My setup is for a full-frame camera (Sony A7Rii), using a Novoflex Nikon to Sony adapter, Nikon 55/2.8 Micro Nikkor (1:2), a Nikon PK13 extension tube to achieve up to 1:1 magnification, and a Nikon ES-1 Slide Copying Attachment, which attaches to the 52 mm filter thread of the lens. The A7Rii has more than enough dynamic range for slides without resorting to multiple exposures or HDR. I have a Nikon LS4000 scanner, but results from this setup are as good or better in a fraction of the time.

To reduce the magnification to 1:1.5, you would also need extension tubes between the filter ring and the ES-1. Nikon made a set of "K" rings for this purpose, which are available used. There may be other brands too.

Since the entire assembly is locked together, you don't need a tripod or a fast shutter speed. For light, I use a daylight type LED bulb in a desk lamp, which gives good results. I use a shutter speed of about 1/4" (aperture priority) at f/5.6 and ISO 400.

In order to achieve grain-sharp copies, you need a resolution of about 24 MP (or more). The D200 is a bit challenged in this respect.

Hector Javkin , Jan 10, 2017; 04:32 p.m.

The easiest and least expensive way to do this is with a slide duplicating attachment that attaches to the front of a close-focusing lens. You will need a light source, and for repeatable results it is best to use a flash unit. An inexpensive (non-TTL) flash will do. You may be able to find everything you need on Craig's List or that auction site which I don't know if we're allowed to mention. Some older and cheaper duplicators (mine cost $20 new thirty years ago) come with their own lens, typically with a fixed aperture of f/11 or smaller. They attach to the camera mount via a T-ring adapter. The lenses on these aren't great, but the results are not as bad as one might expect.

Wow! You had a bunch of answers while I answered a phone call. I hope all the replies help.

Martin Dake , Jan 10, 2017; 04:37 p.m.

The problem with the old cheap slide duplicators from years ago is they will crop a 35mm slide if used on an APS-C camera like a Nikon D200 as they were made for full frame 35mm; not to mention the poor optics contained within them.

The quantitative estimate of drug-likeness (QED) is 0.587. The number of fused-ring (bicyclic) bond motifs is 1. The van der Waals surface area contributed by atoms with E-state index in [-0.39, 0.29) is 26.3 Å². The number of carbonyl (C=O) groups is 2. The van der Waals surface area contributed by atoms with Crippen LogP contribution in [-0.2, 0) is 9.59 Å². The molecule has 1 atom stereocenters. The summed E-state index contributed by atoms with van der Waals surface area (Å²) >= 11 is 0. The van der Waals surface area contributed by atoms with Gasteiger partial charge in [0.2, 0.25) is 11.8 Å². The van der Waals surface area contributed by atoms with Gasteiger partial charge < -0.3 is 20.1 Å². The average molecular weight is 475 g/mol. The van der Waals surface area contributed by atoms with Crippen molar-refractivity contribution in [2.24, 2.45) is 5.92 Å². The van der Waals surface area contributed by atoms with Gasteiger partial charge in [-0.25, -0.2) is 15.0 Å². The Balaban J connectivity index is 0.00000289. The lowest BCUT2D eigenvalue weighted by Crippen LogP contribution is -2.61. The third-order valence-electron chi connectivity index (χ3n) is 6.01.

Martin Dake , Jan 10, 2017; 05:00 p.m.

Here is a picture of my setup, mounted on my D200.
The film strip holder is at the side and the slide holder mounted in the adapter.

Martin Dake , Jan 10, 2017; 05:03 p.m.

Try that again for the picture...

D200 Slide Copier

Rodeo Joe , Jan 10, 2017; 05:43 p.m.

I've recently seen many self- contained duplicators around used - or even brand new in original box. They're usually designated as "zoom" slide duplicators under various different brand names. "Panagor", "Ohnar" and "Bush & Meissner" spring to mind, but they're all of the same design and quite likely from the same factory. They take a T2 mount and have the advantage of being simple to use once set up.

The inbuilt lens isn't that great, but usually adequate to resolve the film grain/dye globules.

Once focus is adjusted by means of a sliding tube and lock-screw, all that's needed is to point the camera and duplicator at a light source and press the button. No need to worry about camera movement since the whole thing sits rigidly on the lensmount.

Expect to pay between £5 and £10 UK, that's around $7 to $14 US. However a Nikon T2 adapter will likely cost you more!

Martin Dake , Jan 10, 2017; 05:56 p.m.

I have several of the self-contained slide duplicators mentioned by Rodeo Joe but probably by different names.
While these are simple to use they will crop on a APS-C camera to were you only get the center 66% of your slide. Even though they are "Zoom" the zoom goes the wrong way and crops even more.
The reason for this is they were made to use on 35mm film cameras.
There are newer recreations of these self contained units of varying quality that would work on APS-C sized cameras but I doubt the objects are as good as a regular lens.